“They wanted to be near the water. They wanted to be near the railroad. And they wanted it to be cheap,” he explains. “And that property fit the bill.”

Still, the acquisitions that began early that fall and continued for months after the base opened brought pain and sacrifice to the people who lived in and around the traditionally black communities of Magruder and Bigler’s Mill.

Well over 100 often reluctant landowners — most of them descendants of slaves freed by the Civil War — ended up leaving their farms, homes and churches to relocate in nearby Grove.

“It was very quick — and it was very controversial,” says Joseph P. Freitus, author of “Virginia in the War Years, 1938-1945: Military Bases, the U-Boat War and Daily Life.”

“They took a lot of land — and a lot of it wasn’t needed.”
Training regime

In the beginning, Camp Peary focused on training new recruits, preparing them for the Navy through classes in marksmanship and military discipline, writes Naval History and Heritage Command Historian Vincent Transano in a 1997 Seabee history.

Though the physical standards for men as old as 50 had been eased, the physical training had not, leaving many sailors with less than fond memories of the place they called “Swamp Peary” and “the land that God forgot.”

“Thirty days is all it takes,” wrote a member of the 103rd Naval Construction Battalion, which formed in October 1943.

“Thirty days of sweat like you’ve never sweated before. Thirty days of hip-hup an’ a reep. Thirty days of forward march, column right, column left an’ to the rear. We’ll make a Seabee of out of you, matey. We’ll take that fat off your belly.”

Early on the base began to add advanced training programs, including such specialties as boilers and plumbing, carpentry and forms, cranes and shovels, hut and tent erection, water evaporators and purifiers and some 25 other construction disciplines listed in a mid-1943 photo album archived in the records of the Fifth Naval District.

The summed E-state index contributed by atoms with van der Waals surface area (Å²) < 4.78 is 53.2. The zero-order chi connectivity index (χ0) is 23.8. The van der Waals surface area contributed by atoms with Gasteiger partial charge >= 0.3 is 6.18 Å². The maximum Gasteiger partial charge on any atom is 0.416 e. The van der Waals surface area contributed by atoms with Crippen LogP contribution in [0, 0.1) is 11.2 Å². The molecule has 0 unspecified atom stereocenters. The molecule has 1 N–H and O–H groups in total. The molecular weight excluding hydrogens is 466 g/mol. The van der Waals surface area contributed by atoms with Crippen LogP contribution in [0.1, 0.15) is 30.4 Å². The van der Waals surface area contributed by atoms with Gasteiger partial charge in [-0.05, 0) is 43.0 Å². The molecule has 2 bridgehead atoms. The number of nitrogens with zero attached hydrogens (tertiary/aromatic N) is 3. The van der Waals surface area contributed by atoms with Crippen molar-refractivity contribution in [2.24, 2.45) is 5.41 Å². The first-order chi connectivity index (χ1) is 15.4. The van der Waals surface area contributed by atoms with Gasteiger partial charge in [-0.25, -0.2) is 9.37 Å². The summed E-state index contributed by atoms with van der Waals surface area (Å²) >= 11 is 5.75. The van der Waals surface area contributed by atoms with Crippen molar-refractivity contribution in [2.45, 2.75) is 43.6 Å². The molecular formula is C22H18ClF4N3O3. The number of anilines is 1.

So proficient did such units as the 63rd NCB become that one sailor described an exercise at the base’s “Island X” proving ground in which 50 men cleared a camp area, erected a mess hall and galley and set up a water tank, showers and drinking water units in 3 ½ hours.

Other training sites included a mocked-up Liberty ship where battalions of stevedores — many of them African-American — honed their skills at loading and unloading cargo.

Another area taught invaluable lessons in the configuration and use of steel pontoons, the so-called “magic box” that Seabees employed to build the causeways, “whale bridges” and “Rhino ferries” that brought millions of men and uncounted tons of equipment ashore beginning with the invasion of Sicily and continuing through the Normandy landing and the crossing of the Rhine River.

In mid-May 1943, six officers and 18 enlisted men from Camp Peary reported for advanced training at Solomon’s Island in the Chesapeake Bay, then took part in the July and August 1943 invasion of Sicily as pioneering Naval Demolition Unit No. 1.

A month later, the camp opened a Demolition and Dynamiting School, with many sailors going on to the newly founded Naval Combat Demolition Unit school in Fort Pierce, Fla.

“The men were resourced from Camp Peary, sent to Fort Pierce and then to England for the invasion of Normandy,” says retired Navy Seal Tom Hawkins, author of two histories on naval special warfare units.

“Lt. Cdr. Kauffman would go up to Camp Peary and the Dynamite School, assemble them all in an auditorium and say, ‘I need volunteers for hazardous, prolonged and distant duty.’ They had 53 percent casualties at Normandy.”

Indispensable role
Following their dramatic success in the invasion of Sicily — where their pontoons enabled the Allies to make surprise landings on beaches previously considered impossible to attack — 10,000 Seabees swarmed ashore at Normandy to configure the floating causeways that carried the bulk of the infantry and most of the tanks and other heavy vehicles from the assault transports to the beaches.

They also built and operated the giant Rhino ferries that shuttled tens of thousands of men and hundreds of thousands of tons of supplies and equipment from the larger ships to the landing zone, transporting such a strong and steady stream that by July 4 — just 28 days after D-Day — they had helped deliver more than 1 million men and mountains of material needed for fighting.